Frank Vahid, Professor of Computer Science and Engineering at University of California Riverside, has developed a new technology he calls “Warp processing” that gives a computer chip the ability to improve its performance over time.
Here’s how Warp processing works: When a program first runs on a microprocessor chip (such as a Pentium), the chip monitors the program to detect its most frequently-executed parts. The microprocessor then automatically tries to move those parts to a special kind of chip called a field-programmable gate array, or FPGA. “An FPGA can execute some (but not all) programs much faster than a microprocessor – 10 times, 100 times, even 1,000 times faster,” explains Vahid.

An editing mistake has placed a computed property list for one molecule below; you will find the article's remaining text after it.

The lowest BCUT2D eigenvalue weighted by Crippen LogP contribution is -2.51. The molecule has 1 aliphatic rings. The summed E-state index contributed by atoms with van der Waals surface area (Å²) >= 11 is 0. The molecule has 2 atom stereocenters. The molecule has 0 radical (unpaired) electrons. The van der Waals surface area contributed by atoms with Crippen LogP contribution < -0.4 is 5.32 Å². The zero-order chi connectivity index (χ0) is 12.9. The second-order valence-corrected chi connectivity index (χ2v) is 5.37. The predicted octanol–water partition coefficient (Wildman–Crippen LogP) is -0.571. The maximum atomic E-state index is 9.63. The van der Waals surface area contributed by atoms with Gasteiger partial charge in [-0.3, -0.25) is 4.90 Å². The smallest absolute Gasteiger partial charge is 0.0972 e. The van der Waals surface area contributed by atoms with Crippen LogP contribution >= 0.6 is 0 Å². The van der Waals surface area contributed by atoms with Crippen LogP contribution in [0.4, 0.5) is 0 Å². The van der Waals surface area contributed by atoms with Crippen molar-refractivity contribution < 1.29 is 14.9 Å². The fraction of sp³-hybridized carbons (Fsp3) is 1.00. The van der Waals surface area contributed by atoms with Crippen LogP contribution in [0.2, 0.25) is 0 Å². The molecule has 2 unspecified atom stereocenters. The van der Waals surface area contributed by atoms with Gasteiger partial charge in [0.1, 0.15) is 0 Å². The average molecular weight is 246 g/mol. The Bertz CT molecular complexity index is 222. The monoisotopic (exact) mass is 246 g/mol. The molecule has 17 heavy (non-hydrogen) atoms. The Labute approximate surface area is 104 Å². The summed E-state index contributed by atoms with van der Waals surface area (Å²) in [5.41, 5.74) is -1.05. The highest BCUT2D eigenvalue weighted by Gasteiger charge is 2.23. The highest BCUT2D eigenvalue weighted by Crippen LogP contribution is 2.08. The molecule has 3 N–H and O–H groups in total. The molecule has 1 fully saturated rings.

The technology is most applicable to anything that is compute-intensive and operates on large streams of data.